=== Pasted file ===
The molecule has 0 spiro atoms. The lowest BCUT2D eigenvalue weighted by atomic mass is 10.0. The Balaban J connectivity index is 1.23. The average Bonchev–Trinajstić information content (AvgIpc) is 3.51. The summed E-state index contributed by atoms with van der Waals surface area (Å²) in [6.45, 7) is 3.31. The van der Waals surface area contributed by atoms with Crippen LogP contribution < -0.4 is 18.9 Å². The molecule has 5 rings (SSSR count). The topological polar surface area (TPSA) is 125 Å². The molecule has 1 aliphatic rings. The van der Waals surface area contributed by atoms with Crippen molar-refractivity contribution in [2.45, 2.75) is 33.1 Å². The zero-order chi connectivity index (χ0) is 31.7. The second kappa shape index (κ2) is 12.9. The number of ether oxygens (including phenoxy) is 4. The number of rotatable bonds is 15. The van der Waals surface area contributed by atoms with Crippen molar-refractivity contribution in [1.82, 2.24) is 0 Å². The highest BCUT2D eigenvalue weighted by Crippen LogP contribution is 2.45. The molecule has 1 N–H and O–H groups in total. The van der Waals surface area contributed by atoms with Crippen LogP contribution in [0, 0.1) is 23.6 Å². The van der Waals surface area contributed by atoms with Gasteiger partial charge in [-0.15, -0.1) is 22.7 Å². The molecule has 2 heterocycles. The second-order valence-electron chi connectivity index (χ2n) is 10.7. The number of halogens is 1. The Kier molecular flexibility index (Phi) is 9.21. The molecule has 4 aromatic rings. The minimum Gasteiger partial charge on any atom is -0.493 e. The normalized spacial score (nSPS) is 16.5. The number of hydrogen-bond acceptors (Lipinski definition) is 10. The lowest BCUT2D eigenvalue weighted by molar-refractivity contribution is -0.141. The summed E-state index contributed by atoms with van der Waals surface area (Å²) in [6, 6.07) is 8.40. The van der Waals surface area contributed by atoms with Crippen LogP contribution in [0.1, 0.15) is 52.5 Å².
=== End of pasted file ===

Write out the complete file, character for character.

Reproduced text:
The molecule has 0 spiro atoms. The lowest BCUT2D eigenvalue weighted by atomic mass is 10.0. The Balaban J connectivity index is 1.23. The average Bonchev–Trinajstić information content (AvgIpc) is 3.51. The summed E-state index contributed by atoms with van der Waals surface area (Å²) in [6.45, 7) is 3.31. The van der Waals surface area contributed by atoms with Crippen LogP contribution < -0.4 is 18.9 Å². The molecule has 5 rings (SSSR count). The topological polar surface area (TPSA) is 125 Å². The molecule has 1 aliphatic rings. The van der Waals surface area contributed by atoms with Crippen molar-refractivity contribution in [2.45, 2.75) is 33.1 Å². The zero-order chi connectivity index (χ0) is 31.7. The second kappa shape index (κ2) is 12.9. The number of ether oxygens (including phenoxy) is 4. The number of rotatable bonds is 15. The van der Waals surface area contributed by atoms with Crippen molar-refractivity contribution in [1.82, 2.24) is 0 Å². The highest BCUT2D eigenvalue weighted by Crippen LogP contribution is 2.45. The molecule has 1 N–H and O–H groups in total. The van der Waals surface area contributed by atoms with Crippen LogP contribution in [0, 0.1) is 23.6 Å². The van der Waals surface area contributed by atoms with Gasteiger partial charge in [-0.15, -0.1) is 22.7 Å². The molecule has 2 heterocycles. The second-order valence-electron chi connectivity index (χ2n) is 10.7. The number of halogens is 1. The Kier molecular flexibility index (Phi) is 9.21. The molecule has 4 aromatic rings. The minimum Gasteiger partial charge on any atom is -0.493 e. The normalized spacial score (nSPS) is 16.5. The number of hydrogen-bond acceptors (Lipinski definition) is 10. The lowest BCUT2D eigenvalue weighted by molar-refractivity contribution is -0.141. The summed E-state index contributed by atoms with van der Waals surface area (Å²) in [6, 6.07) is 8.40. The van der Waals surface area contributed by atoms with Crippen LogP contribution in [0.1, 0.15) is 52.5 Å².